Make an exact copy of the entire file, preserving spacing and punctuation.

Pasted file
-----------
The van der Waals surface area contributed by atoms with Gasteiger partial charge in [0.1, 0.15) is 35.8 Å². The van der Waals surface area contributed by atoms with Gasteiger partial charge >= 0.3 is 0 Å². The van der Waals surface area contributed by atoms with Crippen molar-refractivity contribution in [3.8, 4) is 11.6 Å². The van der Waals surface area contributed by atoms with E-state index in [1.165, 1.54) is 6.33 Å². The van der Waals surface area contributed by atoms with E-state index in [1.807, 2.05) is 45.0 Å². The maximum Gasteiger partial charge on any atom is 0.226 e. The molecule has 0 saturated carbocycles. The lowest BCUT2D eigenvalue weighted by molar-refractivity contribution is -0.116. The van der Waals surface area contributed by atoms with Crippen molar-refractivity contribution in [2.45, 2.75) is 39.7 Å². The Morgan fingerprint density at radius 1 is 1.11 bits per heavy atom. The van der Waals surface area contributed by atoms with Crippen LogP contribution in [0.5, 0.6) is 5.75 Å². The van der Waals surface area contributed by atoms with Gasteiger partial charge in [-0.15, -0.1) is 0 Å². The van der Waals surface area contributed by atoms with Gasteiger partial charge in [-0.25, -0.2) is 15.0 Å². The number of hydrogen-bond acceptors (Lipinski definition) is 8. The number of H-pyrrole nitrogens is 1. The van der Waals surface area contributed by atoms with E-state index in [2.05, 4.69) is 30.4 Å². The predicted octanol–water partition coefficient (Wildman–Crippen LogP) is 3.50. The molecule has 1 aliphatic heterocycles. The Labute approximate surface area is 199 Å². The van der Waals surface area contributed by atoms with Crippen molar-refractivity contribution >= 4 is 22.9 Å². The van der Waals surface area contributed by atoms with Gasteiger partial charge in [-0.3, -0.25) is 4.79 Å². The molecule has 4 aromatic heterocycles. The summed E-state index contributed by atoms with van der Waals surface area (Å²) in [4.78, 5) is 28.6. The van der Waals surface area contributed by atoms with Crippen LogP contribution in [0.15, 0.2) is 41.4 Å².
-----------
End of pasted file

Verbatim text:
The van der Waals surface area contributed by atoms with Gasteiger partial charge in [0.1, 0.15) is 35.8 Å². The van der Waals surface area contributed by atoms with Gasteiger partial charge >= 0.3 is 0 Å². The van der Waals surface area contributed by atoms with Crippen molar-refractivity contribution in [3.8, 4) is 11.6 Å². The van der Waals surface area contributed by atoms with E-state index in [1.165, 1.54) is 6.33 Å². The van der Waals surface area contributed by atoms with E-state index in [1.807, 2.05) is 45.0 Å². The maximum Gasteiger partial charge on any atom is 0.226 e. The molecule has 0 saturated carbocycles. The lowest BCUT2D eigenvalue weighted by molar-refractivity contribution is -0.116. The van der Waals surface area contributed by atoms with Crippen molar-refractivity contribution in [2.45, 2.75) is 39.7 Å². The Morgan fingerprint density at radius 1 is 1.11 bits per heavy atom. The van der Waals surface area contributed by atoms with Crippen LogP contribution in [0.5, 0.6) is 5.75 Å². The van der Waals surface area contributed by atoms with Gasteiger partial charge in [-0.15, -0.1) is 0 Å². The van der Waals surface area contributed by atoms with Gasteiger partial charge in [-0.25, -0.2) is 15.0 Å². The number of hydrogen-bond acceptors (Lipinski definition) is 8. The number of H-pyrrole nitrogens is 1. The van der Waals surface area contributed by atoms with E-state index in [2.05, 4.69) is 30.4 Å². The predicted octanol–water partition coefficient (Wildman–Crippen LogP) is 3.50. The molecule has 1 aliphatic heterocycles. The Labute approximate surface area is 199 Å². The van der Waals surface area contributed by atoms with Crippen molar-refractivity contribution >= 4 is 22.9 Å². The van der Waals surface area contributed by atoms with Gasteiger partial charge in [-0.3, -0.25) is 4.79 Å². The molecule has 4 aromatic heterocycles. The summed E-state index contributed by atoms with van der Waals surface area (Å²) in [4.78, 5) is 28.6. The van der Waals surface area contributed by atoms with Crippen LogP contribution in [0.15, 0.2) is 41.4 Å².